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Giant virus discovered in wastewater treatment plant infects deadly parasite

Giant viruses infect deadly parasite
Features of the Naegleriavirus replication cycle. Credit: Nature Communications. DOI: 10.1038/S41467-024-47308-2

The single-celled organism Naegleria fowleri ranks among the deadliest human parasites. Researchers around Matthias Horn and Patrick Arthofer from the Center for Microbiology and Environmental Systems Science at the University of Vienna, in an international collaboration, have discovered viruses that infect this harmful microbe.

Named Naegleriavirus, these belong to the , a group known for their unusually large particles and complex genomes. The team details their findings in Nature Communications.

Naegleri species are single-celled amoebae, found globally in water bodies. Notably, one species, Naegleria fowleri, thrives in warm waters above 30°C and causes primary amoebic meningoencephalitis (PAM), a rare but almost invariably fatal brain infection. A research team led by Patrick Arthofer and Matthias Horn from the University of Vienna's Center for Microbiology and Environmental Systems Science (CeMESS) has now isolated giant viruses that infect various Naegleria species.

Giant viruses, scientifically termed Nucleocytoviricota, are a virus group identified just two decades ago, primarily infecting single-celled organisms. These viruses rival bacteria in size, boasting unique structures and genetic traits previously thought exclusive to cellular life. Their discovery sparked debates over the definition of viruses and the origins of life.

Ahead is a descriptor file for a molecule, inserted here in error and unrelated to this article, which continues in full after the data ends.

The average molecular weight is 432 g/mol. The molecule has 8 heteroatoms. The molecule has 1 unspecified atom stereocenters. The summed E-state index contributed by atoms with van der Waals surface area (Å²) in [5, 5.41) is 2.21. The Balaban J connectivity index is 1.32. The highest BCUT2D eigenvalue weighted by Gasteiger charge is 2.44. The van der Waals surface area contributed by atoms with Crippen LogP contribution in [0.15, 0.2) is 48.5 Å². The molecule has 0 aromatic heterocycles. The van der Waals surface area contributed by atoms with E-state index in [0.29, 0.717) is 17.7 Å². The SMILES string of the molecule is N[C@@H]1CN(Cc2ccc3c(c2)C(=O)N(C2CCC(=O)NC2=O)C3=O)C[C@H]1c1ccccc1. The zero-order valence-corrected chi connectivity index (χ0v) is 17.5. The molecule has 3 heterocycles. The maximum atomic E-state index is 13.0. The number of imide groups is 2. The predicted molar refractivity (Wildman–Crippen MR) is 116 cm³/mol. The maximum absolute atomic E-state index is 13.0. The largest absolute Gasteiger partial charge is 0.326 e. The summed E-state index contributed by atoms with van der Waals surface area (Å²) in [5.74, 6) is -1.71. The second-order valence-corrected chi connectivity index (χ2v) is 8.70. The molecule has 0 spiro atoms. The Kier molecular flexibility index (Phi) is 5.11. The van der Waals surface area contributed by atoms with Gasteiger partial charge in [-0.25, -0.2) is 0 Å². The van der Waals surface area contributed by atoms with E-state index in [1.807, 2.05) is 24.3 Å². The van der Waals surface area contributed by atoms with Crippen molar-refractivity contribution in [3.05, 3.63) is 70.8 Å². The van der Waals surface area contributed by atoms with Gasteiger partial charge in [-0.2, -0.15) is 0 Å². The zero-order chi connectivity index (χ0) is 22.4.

"The newly discovered Naegleriaviruses were isolated from a waste water treatment plant in Klosterneuburg near Vienna and represent only the fourth isolate from a group called Klosneuviruses," says Arthofer. This discovery and the characterization of Naegleriaviruses were made possible through with researchers from the universities in Poitiers, the Canary Islands, and the US-based Joint Genome Institute.

Naegleriaviruses are taken up mistakenly as a but destroy their amoeba hosts within just few hours. They exhibit a structure familiar in giant viruses, infecting host cells via a so-called stargate structure that facilitates DNA entry. Within hours, a structure known as a virus factory forms inside the amoeba cell, replicating viral genetic material outside the nucleus and assembling hundreds of new virus particles.

To keep the alive during this process, Naegleriaviruses likely use special proteins that suppress the cell's natural immune response, preventing premature cell death. Only after successful viral replication does cell destruction and virus release occur.

Viruses are employed in phage therapy to combat bacterial pathogens.

"The newly identified Naegleriaviruses may not be suitable to treat Naegleria infections, given the challenging accessibility of the brain, where infections occur. However, this discovery opens the door to the possibility of preventative treatment of at-risk , such as during swimming pool water treatment, but this would first require further research. Regardless, the discovery of these viruses will enhance our understanding of both Naegleria biology and the viruses that infect them," says Horn.

More information: Arthofer, P., et al, A giant virus infecting the amoeboflagellate Naegleria. Nature Communications. (2024) DOI: 10.1038/S41467-024-47308-2

Journal information: Nature Communications

Citation: Giant virus discovered in wastewater treatment plant infects deadly parasite (2024, April 24) retrieved 29 May 2024 from https://phys.org/news/2024-04-giant-virus-wastewater-treatment-infects.html
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